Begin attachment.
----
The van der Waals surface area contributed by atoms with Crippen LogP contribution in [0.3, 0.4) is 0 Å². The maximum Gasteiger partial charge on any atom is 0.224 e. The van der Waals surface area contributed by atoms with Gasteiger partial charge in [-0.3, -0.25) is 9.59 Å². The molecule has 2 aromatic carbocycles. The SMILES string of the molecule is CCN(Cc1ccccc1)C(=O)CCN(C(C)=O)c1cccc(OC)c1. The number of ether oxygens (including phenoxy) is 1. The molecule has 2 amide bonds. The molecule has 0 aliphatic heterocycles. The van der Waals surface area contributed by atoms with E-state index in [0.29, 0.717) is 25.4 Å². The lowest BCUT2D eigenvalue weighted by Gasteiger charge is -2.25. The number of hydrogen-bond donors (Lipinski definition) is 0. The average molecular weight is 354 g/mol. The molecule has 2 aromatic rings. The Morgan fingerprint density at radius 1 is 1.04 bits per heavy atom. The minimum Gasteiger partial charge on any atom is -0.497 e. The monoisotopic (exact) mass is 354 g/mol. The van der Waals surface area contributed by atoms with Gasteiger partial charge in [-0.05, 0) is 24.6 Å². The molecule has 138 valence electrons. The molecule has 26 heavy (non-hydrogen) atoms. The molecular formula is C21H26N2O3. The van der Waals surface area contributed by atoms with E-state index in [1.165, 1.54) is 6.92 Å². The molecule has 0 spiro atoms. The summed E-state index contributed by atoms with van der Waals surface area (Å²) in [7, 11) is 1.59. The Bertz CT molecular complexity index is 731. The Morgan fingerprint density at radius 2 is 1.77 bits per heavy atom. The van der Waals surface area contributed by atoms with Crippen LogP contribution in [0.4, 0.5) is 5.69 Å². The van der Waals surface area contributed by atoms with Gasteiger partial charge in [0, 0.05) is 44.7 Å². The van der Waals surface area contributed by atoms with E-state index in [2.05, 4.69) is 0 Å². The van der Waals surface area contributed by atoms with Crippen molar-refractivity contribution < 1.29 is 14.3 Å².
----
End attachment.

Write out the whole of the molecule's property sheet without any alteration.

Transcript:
The van der Waals surface area contributed by atoms with Crippen LogP contribution in [0.3, 0.4) is 0 Å². The maximum Gasteiger partial charge on any atom is 0.224 e. The van der Waals surface area contributed by atoms with Gasteiger partial charge in [-0.3, -0.25) is 9.59 Å². The molecule has 2 aromatic carbocycles. The SMILES string of the molecule is CCN(Cc1ccccc1)C(=O)CCN(C(C)=O)c1cccc(OC)c1. The number of ether oxygens (including phenoxy) is 1. The molecule has 2 amide bonds. The molecule has 0 aliphatic heterocycles. The van der Waals surface area contributed by atoms with E-state index in [0.29, 0.717) is 25.4 Å². The lowest BCUT2D eigenvalue weighted by Gasteiger charge is -2.25. The number of hydrogen-bond donors (Lipinski definition) is 0. The average molecular weight is 354 g/mol. The molecule has 2 aromatic rings. The Morgan fingerprint density at radius 1 is 1.04 bits per heavy atom. The minimum Gasteiger partial charge on any atom is -0.497 e. The monoisotopic (exact) mass is 354 g/mol. The van der Waals surface area contributed by atoms with Gasteiger partial charge in [-0.05, 0) is 24.6 Å². The molecule has 138 valence electrons. The molecule has 26 heavy (non-hydrogen) atoms. The molecular formula is C21H26N2O3. The van der Waals surface area contributed by atoms with E-state index in [1.165, 1.54) is 6.92 Å². The molecule has 0 spiro atoms. The summed E-state index contributed by atoms with van der Waals surface area (Å²) in [7, 11) is 1.59. The Bertz CT molecular complexity index is 731. The Morgan fingerprint density at radius 2 is 1.77 bits per heavy atom. The van der Waals surface area contributed by atoms with Crippen LogP contribution in [0.4, 0.5) is 5.69 Å². The van der Waals surface area contributed by atoms with Gasteiger partial charge in [0, 0.05) is 44.7 Å². The van der Waals surface area contributed by atoms with E-state index in [2.05, 4.69) is 0 Å². The van der Waals surface area contributed by atoms with Crippen molar-refractivity contribution < 1.29 is 14.3 Å².